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Dining Out: Eating the class project at Chez Cherie

Open just one or two nights a week, Chez Cherie cooks on all burners.

August 02, 2013|By Lisa Dupuy
  • Chez Cherie owner Cherie Twohy in the kitchen of her business on the 1400 block of Foothill Boulevard in La Cañada Flintridge on Friday, August 2, 2013. Twohy has taught cooking classes at this location for 13 years.
Chez Cherie owner Cherie Twohy in the kitchen of her business… (Raul Roa / Staff…)

Perhaps, like me, you've passed the cute, ivy-covered bistro-looking place with the Chez Cherie sign on Foothill Boulevard in La Cañada Flintridge and wondered, "Why is this never open? Where are the diners?"

Well, I'm here to tell you, on Tuesday nights, there are diners. Happy, well-fed, well-informed diners. That's because 12 or so lucky people are eating the class project, the result of their participation in a cooking demonstration led by chef and entertainer extraordinaire, Cherie Mercer Twohy.

Chef Cherie is a master of her craft, joining the ranks of Jacques Pepin and Julia Child as a Certified Culinary Professional, but she is also hilariously down to Earth, peppering her demonstrations with funny stories, scandalous asides and dozens of handy shortcuts. Though she's a big proponent of seasonal fare from local farmers markets, Cherie is not above shopping at Costco, Super King and her beloved Trader Joe's. In fact, she's the author of a popular series of cookbooks using ingredients from TJ's. She sells the books, as well as other hard-to-find culinary products, at the school (typically open on Tuesdays, but call any time). Overall, her philosophy is "make good food, simply" so you have more time to enjoy company, conversation and wine.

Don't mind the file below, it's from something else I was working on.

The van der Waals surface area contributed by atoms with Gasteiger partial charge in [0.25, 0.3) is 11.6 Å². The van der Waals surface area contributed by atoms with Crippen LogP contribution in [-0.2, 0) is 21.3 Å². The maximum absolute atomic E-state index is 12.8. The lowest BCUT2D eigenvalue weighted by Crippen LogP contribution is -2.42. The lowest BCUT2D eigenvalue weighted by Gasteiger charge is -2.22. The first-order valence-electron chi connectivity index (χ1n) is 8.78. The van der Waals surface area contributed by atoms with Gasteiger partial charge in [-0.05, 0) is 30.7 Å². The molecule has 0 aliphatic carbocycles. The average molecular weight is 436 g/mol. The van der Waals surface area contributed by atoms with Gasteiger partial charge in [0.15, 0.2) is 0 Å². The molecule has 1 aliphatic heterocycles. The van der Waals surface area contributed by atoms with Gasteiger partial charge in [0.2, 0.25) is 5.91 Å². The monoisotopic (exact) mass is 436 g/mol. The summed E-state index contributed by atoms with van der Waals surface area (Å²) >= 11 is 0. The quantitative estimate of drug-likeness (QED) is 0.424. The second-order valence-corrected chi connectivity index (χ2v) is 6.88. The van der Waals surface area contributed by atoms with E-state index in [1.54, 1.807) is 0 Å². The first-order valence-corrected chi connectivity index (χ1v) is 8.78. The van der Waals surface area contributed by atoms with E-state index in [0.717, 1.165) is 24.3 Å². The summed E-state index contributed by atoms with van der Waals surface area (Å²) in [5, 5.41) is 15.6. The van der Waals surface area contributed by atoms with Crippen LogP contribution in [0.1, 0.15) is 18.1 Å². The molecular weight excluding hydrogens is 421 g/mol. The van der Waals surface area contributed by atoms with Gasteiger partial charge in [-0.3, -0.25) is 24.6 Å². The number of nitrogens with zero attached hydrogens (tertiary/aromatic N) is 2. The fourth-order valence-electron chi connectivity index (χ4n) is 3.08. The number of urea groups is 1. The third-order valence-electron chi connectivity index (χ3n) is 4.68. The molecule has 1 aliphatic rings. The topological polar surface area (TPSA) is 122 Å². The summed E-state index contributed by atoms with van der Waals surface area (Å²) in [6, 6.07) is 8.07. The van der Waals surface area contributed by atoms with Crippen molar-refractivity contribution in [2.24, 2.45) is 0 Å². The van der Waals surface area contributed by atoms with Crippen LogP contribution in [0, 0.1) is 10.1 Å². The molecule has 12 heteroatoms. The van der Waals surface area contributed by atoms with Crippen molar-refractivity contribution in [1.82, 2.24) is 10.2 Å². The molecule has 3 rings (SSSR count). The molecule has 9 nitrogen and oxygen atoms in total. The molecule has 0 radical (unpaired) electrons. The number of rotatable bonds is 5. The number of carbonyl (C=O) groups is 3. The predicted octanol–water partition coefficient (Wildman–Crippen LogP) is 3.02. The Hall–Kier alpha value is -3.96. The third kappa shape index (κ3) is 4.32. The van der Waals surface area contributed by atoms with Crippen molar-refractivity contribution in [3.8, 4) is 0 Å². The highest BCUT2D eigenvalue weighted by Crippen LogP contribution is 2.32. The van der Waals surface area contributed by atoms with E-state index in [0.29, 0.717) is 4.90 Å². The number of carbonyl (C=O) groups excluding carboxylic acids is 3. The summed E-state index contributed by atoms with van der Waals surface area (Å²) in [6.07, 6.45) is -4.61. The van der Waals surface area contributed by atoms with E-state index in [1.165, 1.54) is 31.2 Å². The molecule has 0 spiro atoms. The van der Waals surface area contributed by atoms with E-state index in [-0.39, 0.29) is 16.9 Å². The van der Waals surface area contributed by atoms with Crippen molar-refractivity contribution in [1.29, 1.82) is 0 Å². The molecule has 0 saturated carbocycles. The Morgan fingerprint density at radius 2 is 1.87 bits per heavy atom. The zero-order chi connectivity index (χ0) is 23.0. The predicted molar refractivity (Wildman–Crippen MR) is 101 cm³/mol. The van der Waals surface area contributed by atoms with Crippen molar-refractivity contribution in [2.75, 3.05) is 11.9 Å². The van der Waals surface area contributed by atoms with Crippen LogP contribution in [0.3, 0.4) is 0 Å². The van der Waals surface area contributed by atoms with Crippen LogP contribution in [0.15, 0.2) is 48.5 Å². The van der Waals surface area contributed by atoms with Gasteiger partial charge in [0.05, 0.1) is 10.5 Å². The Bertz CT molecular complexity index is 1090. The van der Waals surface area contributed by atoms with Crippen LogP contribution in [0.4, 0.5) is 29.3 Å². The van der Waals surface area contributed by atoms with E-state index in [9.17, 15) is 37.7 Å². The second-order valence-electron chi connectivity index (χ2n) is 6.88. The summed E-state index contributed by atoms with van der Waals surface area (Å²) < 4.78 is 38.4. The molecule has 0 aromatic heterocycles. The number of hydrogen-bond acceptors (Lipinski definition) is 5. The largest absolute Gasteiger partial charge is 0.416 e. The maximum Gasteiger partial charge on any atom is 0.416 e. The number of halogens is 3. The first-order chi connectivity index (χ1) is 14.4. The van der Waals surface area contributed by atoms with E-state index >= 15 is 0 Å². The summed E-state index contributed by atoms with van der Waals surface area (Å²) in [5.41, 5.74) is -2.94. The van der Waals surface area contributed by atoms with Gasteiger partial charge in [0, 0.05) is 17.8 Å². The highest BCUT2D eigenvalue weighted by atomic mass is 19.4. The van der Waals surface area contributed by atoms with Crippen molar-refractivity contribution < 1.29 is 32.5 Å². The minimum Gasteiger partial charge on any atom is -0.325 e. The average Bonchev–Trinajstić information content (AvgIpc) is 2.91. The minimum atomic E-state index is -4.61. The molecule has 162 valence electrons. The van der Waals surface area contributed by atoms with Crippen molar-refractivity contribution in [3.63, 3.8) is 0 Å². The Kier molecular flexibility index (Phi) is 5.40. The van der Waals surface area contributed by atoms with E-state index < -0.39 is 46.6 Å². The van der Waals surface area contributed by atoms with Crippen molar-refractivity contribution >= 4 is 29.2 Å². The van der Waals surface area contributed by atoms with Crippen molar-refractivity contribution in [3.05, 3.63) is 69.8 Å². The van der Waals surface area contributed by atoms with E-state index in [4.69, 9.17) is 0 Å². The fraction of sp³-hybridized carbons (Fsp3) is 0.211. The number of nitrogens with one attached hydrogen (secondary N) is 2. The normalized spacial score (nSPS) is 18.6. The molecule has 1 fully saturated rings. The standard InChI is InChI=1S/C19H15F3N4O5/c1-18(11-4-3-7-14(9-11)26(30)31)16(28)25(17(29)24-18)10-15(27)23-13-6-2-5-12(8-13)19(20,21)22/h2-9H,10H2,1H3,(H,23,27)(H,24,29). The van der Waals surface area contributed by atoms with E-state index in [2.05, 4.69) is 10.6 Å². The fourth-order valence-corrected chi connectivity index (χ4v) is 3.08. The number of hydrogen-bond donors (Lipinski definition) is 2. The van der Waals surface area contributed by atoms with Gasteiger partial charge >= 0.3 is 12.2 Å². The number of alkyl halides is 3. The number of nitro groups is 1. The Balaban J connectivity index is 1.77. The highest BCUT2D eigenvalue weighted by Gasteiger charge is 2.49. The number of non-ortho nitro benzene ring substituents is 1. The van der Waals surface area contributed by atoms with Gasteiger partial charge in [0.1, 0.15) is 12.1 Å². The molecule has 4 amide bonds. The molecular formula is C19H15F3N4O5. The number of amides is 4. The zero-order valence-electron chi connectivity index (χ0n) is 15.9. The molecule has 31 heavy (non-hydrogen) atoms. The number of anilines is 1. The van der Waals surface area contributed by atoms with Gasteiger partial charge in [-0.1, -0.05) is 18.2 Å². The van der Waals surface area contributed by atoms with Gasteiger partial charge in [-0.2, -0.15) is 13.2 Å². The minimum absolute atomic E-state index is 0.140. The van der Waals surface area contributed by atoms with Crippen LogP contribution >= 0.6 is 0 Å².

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Speaking of wine, if it's your first time in class, one glass of wine is complimentary. Repeat visitors, of which there are many, know to bring a bottle of their own. "Chief Ambience Officer" Steve, who happens to be Cherie's husband, assists by placing stools on which to rest your glass while taking notes during the demonstration. The kitchen itself is not industrial, but more like a Tuscan kitchen in a swanky home. An overhead mirror and two monitors make it easy to see the action.

The evening I attended, Cherie and her assistant created no less than six delicious dishes. Watching them make a summer squash and tomato tart, I came to no longer fear puff pastry. The tart was done two ways: a complex basket weave design for "Type-A cooks to serve when Prince William, Katherine and the new baby come over" and a more free-form, conceptual design Cherie slyly describes as "rustic" or "artisan." Both came out of the oven looking gorgeous.

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